Windsor's economy is primarily based on manufacturing, tourism, education and government services.
Windsor is one of Canada's major automobile manufacturing centres and is often referred to as the Automotive Capital of Canada. The city is home to the headquarters of Chrysler Canada. Automotive industries include the Chrysler mini-van assembly plant, a Ford Motor Company engine plant, a General Motors transmission plant (scheduled to close in June, 2010), along with a number of smaller tool and die and automotive parts manufacturers.
Windsor has a well-established local tourism industry. Caesars Windsor (formerly Casino Windsor) ranks as one of the largest local employers and has been a major draw for U.S. visitors since its opening in 1996. The city also boasts an extensive riverfront parks system and fine restaurants such as on Erie Street in Windsor's Little Italy which are also destination for many Americans. Additionally, the Lake Erie North Shore Wine Region in Essex County is bringing further tourism and employment growth to the region.
Both the University of Windsor and St. Clair College are significant local employers and have enjoyed substantial growth and expansion in recent years. The recent addition of a full-program satellite medical school for the University of Western Ontario which opened in September, 2008 at the University of Windsor is expected to further enhance both the region's economy and the status of the university.
Windsor is also home to the Great Lakes Regional office of the International Joint Commission, which is housed in the Bank of Commerce Building, a 14-storey tall bank tower occupied by the Canadian Imperial Bank of Commerce.
Windsor is also home to prominent software companies, such as Netmon, ROBOdrs, System 3 POS, and VisionWorks Solutions.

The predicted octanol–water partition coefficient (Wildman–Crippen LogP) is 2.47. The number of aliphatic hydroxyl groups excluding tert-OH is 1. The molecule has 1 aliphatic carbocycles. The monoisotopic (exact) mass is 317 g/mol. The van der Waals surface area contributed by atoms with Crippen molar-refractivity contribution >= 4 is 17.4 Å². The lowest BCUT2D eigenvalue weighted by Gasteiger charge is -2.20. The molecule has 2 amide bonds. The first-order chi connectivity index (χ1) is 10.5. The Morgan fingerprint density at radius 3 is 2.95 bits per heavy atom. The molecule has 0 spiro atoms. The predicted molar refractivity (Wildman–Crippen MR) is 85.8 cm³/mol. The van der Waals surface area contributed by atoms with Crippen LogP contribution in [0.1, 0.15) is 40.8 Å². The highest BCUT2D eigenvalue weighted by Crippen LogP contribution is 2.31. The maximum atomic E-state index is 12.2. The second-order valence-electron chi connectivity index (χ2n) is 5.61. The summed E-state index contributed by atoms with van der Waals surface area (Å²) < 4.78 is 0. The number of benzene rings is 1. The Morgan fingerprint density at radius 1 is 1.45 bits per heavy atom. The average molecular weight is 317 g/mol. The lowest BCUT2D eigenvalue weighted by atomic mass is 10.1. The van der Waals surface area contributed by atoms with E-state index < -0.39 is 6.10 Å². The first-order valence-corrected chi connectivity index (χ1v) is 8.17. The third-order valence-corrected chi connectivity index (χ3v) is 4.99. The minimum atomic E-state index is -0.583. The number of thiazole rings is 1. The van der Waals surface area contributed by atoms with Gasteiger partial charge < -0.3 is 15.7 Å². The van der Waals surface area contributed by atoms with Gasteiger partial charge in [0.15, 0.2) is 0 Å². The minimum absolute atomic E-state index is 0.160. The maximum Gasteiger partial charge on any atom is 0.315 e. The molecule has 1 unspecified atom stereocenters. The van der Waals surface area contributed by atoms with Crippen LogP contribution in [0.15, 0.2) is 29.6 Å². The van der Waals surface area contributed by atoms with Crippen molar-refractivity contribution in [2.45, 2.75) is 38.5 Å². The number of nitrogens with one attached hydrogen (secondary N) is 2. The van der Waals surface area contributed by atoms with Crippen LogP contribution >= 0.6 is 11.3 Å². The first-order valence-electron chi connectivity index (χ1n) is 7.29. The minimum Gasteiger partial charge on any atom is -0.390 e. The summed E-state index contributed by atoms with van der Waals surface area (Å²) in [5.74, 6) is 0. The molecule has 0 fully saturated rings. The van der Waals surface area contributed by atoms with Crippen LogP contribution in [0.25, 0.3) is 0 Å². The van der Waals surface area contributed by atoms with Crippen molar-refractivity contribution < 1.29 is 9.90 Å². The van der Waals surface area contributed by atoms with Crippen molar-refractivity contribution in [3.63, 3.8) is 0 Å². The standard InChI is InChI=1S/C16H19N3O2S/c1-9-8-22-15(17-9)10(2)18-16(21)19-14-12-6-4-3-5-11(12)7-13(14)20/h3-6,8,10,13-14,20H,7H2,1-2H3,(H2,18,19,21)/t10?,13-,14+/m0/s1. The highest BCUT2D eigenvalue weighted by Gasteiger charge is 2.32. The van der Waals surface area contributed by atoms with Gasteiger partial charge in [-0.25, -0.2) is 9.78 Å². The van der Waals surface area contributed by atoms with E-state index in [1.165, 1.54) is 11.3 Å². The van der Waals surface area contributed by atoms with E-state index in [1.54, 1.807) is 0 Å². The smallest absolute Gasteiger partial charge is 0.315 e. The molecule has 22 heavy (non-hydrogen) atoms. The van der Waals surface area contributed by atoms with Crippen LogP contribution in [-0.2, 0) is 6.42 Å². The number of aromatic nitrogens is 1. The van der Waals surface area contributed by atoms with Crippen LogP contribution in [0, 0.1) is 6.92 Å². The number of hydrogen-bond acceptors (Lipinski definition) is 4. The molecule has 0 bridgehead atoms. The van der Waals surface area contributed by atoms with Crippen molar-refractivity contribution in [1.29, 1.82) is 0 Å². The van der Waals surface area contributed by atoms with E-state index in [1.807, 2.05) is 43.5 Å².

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Windsor attracts many immigrants from around the world. Over 20% of its residents are foreign-born - the fourth-highest proportion for a Canadian city.
According to the 2001 census, the Windsor metropolitan area had a population that was 49.3% male and 50.7% female. Children under five accounted for approximately 6.3% of the resident population of metro Windsor, compared to 5.8% in Ontario and 5.6% for Canada overall. Persons of retirement age (65 and over for males and female) accounted for 14.1% of the resident population in metro Windsor compared with 12.9% for Canada overall. The average age in metro Windsor is 36.0 years compared to 37.6 years for Canada. The population density of metro Windsor is 1728 people per square kilometer compared with an average of 12.6 for Ontario.
Religion In 2001, there were 160,525 Roman Catholics (52.63 percent), 72,950 Protestants (23.92 percent), 10,825 Orthodox Christians (3.54 percent), 10,745 Muslims (3.52%), and 8,600 other Christians (2.82%). No other religions totaled more than 1 percent of the total population. A total of 33,730 residents (11.06 percent) identified themselves as atheist, agnostic, or did not respond, a low proportion for a large city in Ontario.